An Army research team has figured out how small solar panels can keep tens of thousands of vehicle batteries from going dead while they sit in parking lots.
In a recently revealed U.S. patent application, U.S. Army researchers Ernest Luoto, Brian Frymiare, and David Carrier describe a smart controller they invented that can govern power distribution from a small solar panel to a bank of batteries.
Through technology transfer, it's a business opportunity that could save taxpayers millions.
The Army has a vast fleet of tactical wheeled vehicles, tens of thousands, staged at Army bases across the world. Seventy-five percent of these Humvees, MRAPs, LMTVs, and 5-ton trucks are driven less than 3,000 miles per year.
Because the trucks spend so much time sitting in the motor pool lot, the lead-acid batteries slowly drain and degrade. That's what batteries do.
To keep the trucks ready to roll, the U.S. Army has to spend about $26 million per year replacing those batteries.
"Recent Army Sample Data Collection and Analysis (SDC&A) data shows (tactical wheeled vehicle) batteries being replaced every 13 months on average, yet the expected minimal life of the battery is three years, with an expected full life of approximately 6 to 8 years when treated properly," they wrote for a research symposium.
Solar charging, they say, could extend a vehicle battery's life 3-to-5 times, saving the Army about $17 million per year.
But modern Army trucks contain powerful radios and other electronic systems, powered by strings of 12 and 24-volt batteries connected in series and in parallel.
For example, some of the trucks require four large 120-amp-hour batteries to deliver both 12- and 24-volt outputs. The different loads placed on the vehicle's battery bank lead to voltage imbalances.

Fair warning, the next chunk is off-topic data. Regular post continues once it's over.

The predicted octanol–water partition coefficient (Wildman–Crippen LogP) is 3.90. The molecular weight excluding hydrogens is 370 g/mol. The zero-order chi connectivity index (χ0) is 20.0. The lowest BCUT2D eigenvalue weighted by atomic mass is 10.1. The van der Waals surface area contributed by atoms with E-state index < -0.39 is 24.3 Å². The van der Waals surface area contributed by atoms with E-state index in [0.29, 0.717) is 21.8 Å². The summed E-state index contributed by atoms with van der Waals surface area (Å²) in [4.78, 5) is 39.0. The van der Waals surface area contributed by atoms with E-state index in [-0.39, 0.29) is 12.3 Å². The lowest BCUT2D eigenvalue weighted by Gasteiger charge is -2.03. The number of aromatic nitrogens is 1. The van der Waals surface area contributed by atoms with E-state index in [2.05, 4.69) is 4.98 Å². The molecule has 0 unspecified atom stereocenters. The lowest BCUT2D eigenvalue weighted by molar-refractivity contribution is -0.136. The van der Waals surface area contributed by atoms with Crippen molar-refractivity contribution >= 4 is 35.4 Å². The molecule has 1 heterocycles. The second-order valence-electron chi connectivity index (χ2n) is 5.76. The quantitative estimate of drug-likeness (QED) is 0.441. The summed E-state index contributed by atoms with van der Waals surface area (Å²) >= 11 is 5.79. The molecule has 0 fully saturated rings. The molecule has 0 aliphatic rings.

Research has shown that a one-volt difference between the two 12-volt battery strings is not uncommon, but that one-volt difference in a battery is the difference between being 100% charged and approximately 20% charged.
It's a military-specific problem, and the discrepancy limits the usefulness of commercially available solar chargers.
And that's where the Army's new, patent-pending pulse width modulation controller comes in, switching the solar panels on or off, moving the charge between the individual batteries every hour, all while preventing sulfation and overcharging.
To transfer the Army's research and inventions to the private sector for commercialization and in many cases sales back to the military, U.S. technology transfer laws allow and encourage government agencies to license their technologies to U.S. businesses.
TechLink, the Department of Defense's national partnership intermediary for technology transfer, regularly helps businesses review the commercial potential of Army technologies and navigate the licensing process.
Brian Metzger, senior technology manager at TechLink, is working with the invention team to find a commercial entity to license the patent and develop the technology into a product sold back to the military or other customers.
"People always ask if we 'have any really good business ideas,'" Metzger said. "Well, this is one of them. It'll still take hard work and dedication, but the obvious customer base means there's potentially a very lucrative line of business here."
For more information, contact Brian Metzger at email@example.com.